4

Keating performed his job excellently for several years. However, Keating claims that as an active member of the Republican Party, he was worried as the Carey administration took office and began claiming its spoils in 1975. The Democrat/Republican turnover proceeded in due course, and, in July, Keating was told that he was to be terminated because of his Republican affiliations. Deputy Commissioner Palmer also told Keating that because his position had been designated "management-confidential," he was not entitled to the protections accorded nonconfidential "tenured" employees. On September 3, 1975, Keating was fired.

5

Keating claims that he had always believed he was a tenured, nonconfidential employee. However, when he inquired at the personnel office, he was informed that he had never actually received tenure. There had been some technical "mistake" in the processing of his initial appointment. Other employees in his division had been granted tenure rights, but not Keating. Keating also consulted friends and associates, some of whom confirmed the "mistake" story. When he sought legal assistance from the Civil Service Employees Association, he learned only that he was not entitled to the Association's representation. In sum, Keating claims that the defendants concealed his tenured status from him, his friends, and his associates. Consequently, he then believed he had no legally enforceable right to his job.

6

Keating claims that in addition to concealing his tenure rights, the defendants also conspired to deter him from bringing suit in federal court. They threatened to trump up charges against him if he sought legal remedies. They promised that if he was quiet, they would find for him some equivalent position. This promise came to naught. Since 1975, Keating has been employed only intermittently.

7

In 1978, another victim of the Democratic purge advised Keating to see a lawyer. He did. This lawsuit followed in August 1979. At the same time, Keating filed suit in the New York Supreme Court under C.P.L.R. Article 78 to compel reinstatement based on his alleged tenure rights under New York Civ.Serv.Law Sec. 75. The district court stayed the federal action pending the outcome of the state proceeding.

8

The defendants in the state action moved immediately to dismiss the complaint on the ground that Keating had failed to bring the action within the four month limitation period for Article 78 proceedings.5 The state court denied the motion without opinion. The defendants then brought an interlocutory appeal. In a five sentence opinion, the Appellate Division reversed, holding that there was "no basis" for the lower court's "finding" that Keating was excused for not bringing suit within the four month limitation period. Keating v. Rogers, 77 A.D.2d 694, 429 N.Y.S.2d 501 (1980). Keating's papers on appeal were "replete with statements" that immediately after being fired, he made a series of inquiries as to his rights. Thus, the court seems to have concluded, it was not the defendants' fault that the plaintiff failed to consult with a lawyer until 1978. Id. The Court of Appeals affirmed on the Appellate Division's opinion. 54 N.Y.2d 646, 442 N.Y.S.2d 507, 425 N.E.2d 895 (1981).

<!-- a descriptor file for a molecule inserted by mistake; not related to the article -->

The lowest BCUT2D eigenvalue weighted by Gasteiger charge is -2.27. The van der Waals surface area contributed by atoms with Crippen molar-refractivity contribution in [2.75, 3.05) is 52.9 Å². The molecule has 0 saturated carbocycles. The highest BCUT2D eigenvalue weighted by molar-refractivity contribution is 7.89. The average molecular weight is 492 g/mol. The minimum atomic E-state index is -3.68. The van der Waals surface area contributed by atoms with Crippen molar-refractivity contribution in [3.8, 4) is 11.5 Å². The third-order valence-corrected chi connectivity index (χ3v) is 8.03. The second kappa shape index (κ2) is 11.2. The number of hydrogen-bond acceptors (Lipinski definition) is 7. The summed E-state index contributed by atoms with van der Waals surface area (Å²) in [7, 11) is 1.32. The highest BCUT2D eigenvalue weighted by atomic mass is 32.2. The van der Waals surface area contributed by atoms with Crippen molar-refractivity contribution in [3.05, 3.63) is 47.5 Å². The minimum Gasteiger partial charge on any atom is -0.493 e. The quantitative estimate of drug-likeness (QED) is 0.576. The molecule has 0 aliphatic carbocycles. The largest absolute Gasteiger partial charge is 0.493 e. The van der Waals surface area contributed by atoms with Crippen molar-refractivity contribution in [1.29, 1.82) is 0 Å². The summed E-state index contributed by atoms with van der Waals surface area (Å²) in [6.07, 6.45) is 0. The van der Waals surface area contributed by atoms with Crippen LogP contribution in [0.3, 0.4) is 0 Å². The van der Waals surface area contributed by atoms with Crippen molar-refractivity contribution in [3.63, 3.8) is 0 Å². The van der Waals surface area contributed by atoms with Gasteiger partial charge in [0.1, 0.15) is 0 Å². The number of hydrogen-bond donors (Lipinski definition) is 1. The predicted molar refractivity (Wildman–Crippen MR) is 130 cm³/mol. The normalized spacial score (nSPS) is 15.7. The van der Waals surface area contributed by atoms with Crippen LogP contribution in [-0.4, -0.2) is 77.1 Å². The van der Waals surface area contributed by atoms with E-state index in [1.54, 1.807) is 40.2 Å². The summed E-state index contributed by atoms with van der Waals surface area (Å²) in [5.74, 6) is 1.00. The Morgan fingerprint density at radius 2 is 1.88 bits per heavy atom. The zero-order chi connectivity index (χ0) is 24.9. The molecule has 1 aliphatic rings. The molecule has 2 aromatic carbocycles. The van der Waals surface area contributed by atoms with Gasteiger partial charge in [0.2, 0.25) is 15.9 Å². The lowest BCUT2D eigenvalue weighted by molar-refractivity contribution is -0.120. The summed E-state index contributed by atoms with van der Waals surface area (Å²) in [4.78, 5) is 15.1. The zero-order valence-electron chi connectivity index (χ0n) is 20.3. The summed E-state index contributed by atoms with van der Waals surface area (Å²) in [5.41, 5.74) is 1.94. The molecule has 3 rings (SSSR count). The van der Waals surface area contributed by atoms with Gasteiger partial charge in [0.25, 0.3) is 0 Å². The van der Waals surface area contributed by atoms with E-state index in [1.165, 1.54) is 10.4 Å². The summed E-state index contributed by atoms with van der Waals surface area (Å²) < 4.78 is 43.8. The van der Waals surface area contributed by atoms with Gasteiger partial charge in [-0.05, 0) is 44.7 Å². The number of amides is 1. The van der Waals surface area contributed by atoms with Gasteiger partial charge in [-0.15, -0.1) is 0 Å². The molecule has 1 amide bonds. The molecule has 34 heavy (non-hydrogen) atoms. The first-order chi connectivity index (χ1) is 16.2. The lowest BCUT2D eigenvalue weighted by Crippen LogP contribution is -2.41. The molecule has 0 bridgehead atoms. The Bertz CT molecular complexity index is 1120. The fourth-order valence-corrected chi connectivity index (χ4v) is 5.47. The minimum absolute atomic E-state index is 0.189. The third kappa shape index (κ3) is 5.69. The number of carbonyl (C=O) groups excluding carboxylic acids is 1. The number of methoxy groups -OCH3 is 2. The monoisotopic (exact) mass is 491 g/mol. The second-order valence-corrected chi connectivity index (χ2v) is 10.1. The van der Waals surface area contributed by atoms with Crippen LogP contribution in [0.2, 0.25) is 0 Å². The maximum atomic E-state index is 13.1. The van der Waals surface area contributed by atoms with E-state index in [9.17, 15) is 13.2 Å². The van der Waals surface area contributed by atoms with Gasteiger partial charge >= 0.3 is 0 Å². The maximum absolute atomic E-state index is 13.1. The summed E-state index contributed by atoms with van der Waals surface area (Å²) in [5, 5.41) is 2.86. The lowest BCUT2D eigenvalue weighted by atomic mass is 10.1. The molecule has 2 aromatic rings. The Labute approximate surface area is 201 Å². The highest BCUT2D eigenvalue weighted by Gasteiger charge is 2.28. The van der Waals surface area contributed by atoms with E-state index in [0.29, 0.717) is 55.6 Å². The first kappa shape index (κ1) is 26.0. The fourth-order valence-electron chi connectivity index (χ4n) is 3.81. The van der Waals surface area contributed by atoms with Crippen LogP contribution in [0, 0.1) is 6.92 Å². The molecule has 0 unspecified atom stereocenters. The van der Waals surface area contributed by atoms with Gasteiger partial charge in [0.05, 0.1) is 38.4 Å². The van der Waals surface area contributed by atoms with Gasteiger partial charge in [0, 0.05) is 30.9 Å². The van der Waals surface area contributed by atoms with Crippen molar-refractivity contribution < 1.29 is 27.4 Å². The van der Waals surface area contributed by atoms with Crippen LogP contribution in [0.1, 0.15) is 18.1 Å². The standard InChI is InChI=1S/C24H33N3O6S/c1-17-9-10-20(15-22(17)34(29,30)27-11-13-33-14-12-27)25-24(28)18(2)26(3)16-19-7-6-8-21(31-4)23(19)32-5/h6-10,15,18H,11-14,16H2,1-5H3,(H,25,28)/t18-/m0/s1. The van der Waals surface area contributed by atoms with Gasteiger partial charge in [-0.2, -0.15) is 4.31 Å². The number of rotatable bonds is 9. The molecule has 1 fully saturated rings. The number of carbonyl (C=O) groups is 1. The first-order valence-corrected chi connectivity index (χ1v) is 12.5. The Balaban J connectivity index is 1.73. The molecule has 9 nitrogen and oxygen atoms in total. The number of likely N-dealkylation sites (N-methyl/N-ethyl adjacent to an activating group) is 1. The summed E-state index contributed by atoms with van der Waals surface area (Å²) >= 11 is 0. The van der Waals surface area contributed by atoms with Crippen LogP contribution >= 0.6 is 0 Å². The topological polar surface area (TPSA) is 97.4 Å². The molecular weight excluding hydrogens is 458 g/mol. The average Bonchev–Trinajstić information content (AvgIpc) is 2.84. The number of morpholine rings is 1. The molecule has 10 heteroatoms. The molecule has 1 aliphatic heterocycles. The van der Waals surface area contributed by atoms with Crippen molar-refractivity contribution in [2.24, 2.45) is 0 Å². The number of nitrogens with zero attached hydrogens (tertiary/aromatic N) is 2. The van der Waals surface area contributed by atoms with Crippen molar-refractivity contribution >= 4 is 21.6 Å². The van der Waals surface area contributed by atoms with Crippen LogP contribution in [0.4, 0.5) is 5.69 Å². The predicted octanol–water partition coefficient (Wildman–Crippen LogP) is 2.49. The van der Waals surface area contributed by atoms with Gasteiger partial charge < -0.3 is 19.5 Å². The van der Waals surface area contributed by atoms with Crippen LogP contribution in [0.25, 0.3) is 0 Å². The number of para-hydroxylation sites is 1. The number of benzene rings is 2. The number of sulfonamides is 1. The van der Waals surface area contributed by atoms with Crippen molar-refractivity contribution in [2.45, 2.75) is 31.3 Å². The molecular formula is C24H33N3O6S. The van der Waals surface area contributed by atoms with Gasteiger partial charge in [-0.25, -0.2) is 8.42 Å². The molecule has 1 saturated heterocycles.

9

Fresh from their victory in the state courts, the defendants moved for summary judgment in the district court on the same ground, namely, that the limitation period had expired. Keating once again argued that the defendants should be equitably estopped from raising a statute of limitations defense. The district court ruled that the New York courts had found Keating's delay in filing suit inexcusable; consequently, Keating was collaterally estopped from proving that the defendant's concealment had made it impossible for a reasonably diligent person to discover his cause of action.

10

The district court dismissed Keating's remaining claims under 42 U.S.C. Secs. 1981, 1985 and 1986 in a footnote, noting that Keating had failed to allege that the defendants acted from a class-based discriminatory motive.

II.--Timeliness of the Sec. 1983 Claim

11

We cannot agree that the New York Appellate Division determined that the entire span of plaintiff's four year delay was inexcusable. Under the equitable estoppel doctrine, a defendant's deliberate concealment tolls the statute. This effectively extends the limitation period by the length of time it would take a reasonably diligent plaintiff to discover his cause of action. In the state court, where the limitation period was four months, Keating needed to establish that, exercising reasonable diligence, he did not discover his cause of action for over three years. Here, however, where the limitation period on the federal causes of action is three years, Keating need only show that defendants' concealment excused his delay and tolled the statute for one year. This would effectively extend the statutory period to four years and render this suit timely. We conclude that no court has determined whether the defendants' concealment thwarted for at least one year Keating's effort to learn the truth. Thus, there remains at this point a disputed issue of fact which makes summary judgment inappropriate.